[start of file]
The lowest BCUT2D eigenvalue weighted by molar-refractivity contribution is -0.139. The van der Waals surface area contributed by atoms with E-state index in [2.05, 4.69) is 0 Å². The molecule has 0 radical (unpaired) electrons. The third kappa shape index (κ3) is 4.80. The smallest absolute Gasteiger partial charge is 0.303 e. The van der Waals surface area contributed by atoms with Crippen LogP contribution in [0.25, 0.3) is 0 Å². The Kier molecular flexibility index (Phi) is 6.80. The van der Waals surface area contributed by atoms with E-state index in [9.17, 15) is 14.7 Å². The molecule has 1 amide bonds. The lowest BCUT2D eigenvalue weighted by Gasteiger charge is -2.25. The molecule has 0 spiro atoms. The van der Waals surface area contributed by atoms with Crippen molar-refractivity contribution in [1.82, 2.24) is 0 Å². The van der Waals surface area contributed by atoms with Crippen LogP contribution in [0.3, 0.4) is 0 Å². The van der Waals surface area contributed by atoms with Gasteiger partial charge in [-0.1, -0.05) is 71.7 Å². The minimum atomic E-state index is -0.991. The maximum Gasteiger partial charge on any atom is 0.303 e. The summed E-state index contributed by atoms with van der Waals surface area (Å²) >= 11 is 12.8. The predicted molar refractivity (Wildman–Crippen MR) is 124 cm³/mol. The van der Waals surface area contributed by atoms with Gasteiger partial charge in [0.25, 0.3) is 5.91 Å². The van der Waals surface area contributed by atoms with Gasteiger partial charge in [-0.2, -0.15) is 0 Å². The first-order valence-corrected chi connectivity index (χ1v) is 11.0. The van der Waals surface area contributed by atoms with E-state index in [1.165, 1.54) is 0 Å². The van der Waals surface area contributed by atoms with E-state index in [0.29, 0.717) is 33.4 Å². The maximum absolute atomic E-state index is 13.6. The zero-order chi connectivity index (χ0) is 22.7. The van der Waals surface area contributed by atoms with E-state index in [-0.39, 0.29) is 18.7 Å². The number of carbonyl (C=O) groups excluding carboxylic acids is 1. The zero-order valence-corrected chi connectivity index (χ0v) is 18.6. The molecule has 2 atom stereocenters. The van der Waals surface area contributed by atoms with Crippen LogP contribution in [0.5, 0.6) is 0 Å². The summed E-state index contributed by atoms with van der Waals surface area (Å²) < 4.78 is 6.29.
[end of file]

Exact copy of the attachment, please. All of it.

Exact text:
The lowest BCUT2D eigenvalue weighted by molar-refractivity contribution is -0.139. The van der Waals surface area contributed by atoms with E-state index in [2.05, 4.69) is 0 Å². The molecule has 0 radical (unpaired) electrons. The third kappa shape index (κ3) is 4.80. The smallest absolute Gasteiger partial charge is 0.303 e. The van der Waals surface area contributed by atoms with Crippen LogP contribution in [0.25, 0.3) is 0 Å². The Kier molecular flexibility index (Phi) is 6.80. The van der Waals surface area contributed by atoms with E-state index in [9.17, 15) is 14.7 Å². The molecule has 1 amide bonds. The lowest BCUT2D eigenvalue weighted by Gasteiger charge is -2.25. The molecule has 0 spiro atoms. The van der Waals surface area contributed by atoms with Crippen molar-refractivity contribution in [1.82, 2.24) is 0 Å². The van der Waals surface area contributed by atoms with Crippen LogP contribution in [0.3, 0.4) is 0 Å². The van der Waals surface area contributed by atoms with Gasteiger partial charge in [-0.1, -0.05) is 71.7 Å². The minimum atomic E-state index is -0.991. The maximum Gasteiger partial charge on any atom is 0.303 e. The summed E-state index contributed by atoms with van der Waals surface area (Å²) >= 11 is 12.8. The predicted molar refractivity (Wildman–Crippen MR) is 124 cm³/mol. The van der Waals surface area contributed by atoms with Gasteiger partial charge in [0.25, 0.3) is 5.91 Å². The van der Waals surface area contributed by atoms with Gasteiger partial charge in [-0.2, -0.15) is 0 Å². The first-order valence-corrected chi connectivity index (χ1v) is 11.0. The van der Waals surface area contributed by atoms with E-state index in [1.165, 1.54) is 0 Å². The van der Waals surface area contributed by atoms with E-state index in [0.29, 0.717) is 33.4 Å². The maximum absolute atomic E-state index is 13.6. The zero-order chi connectivity index (χ0) is 22.7. The van der Waals surface area contributed by atoms with E-state index in [-0.39, 0.29) is 18.7 Å². The number of carbonyl (C=O) groups excluding carboxylic acids is 1. The zero-order valence-corrected chi connectivity index (χ0v) is 18.6. The molecule has 2 atom stereocenters. The van der Waals surface area contributed by atoms with Crippen LogP contribution in [0.5, 0.6) is 0 Å². The summed E-state index contributed by atoms with van der Waals surface area (Å²) < 4.78 is 6.29.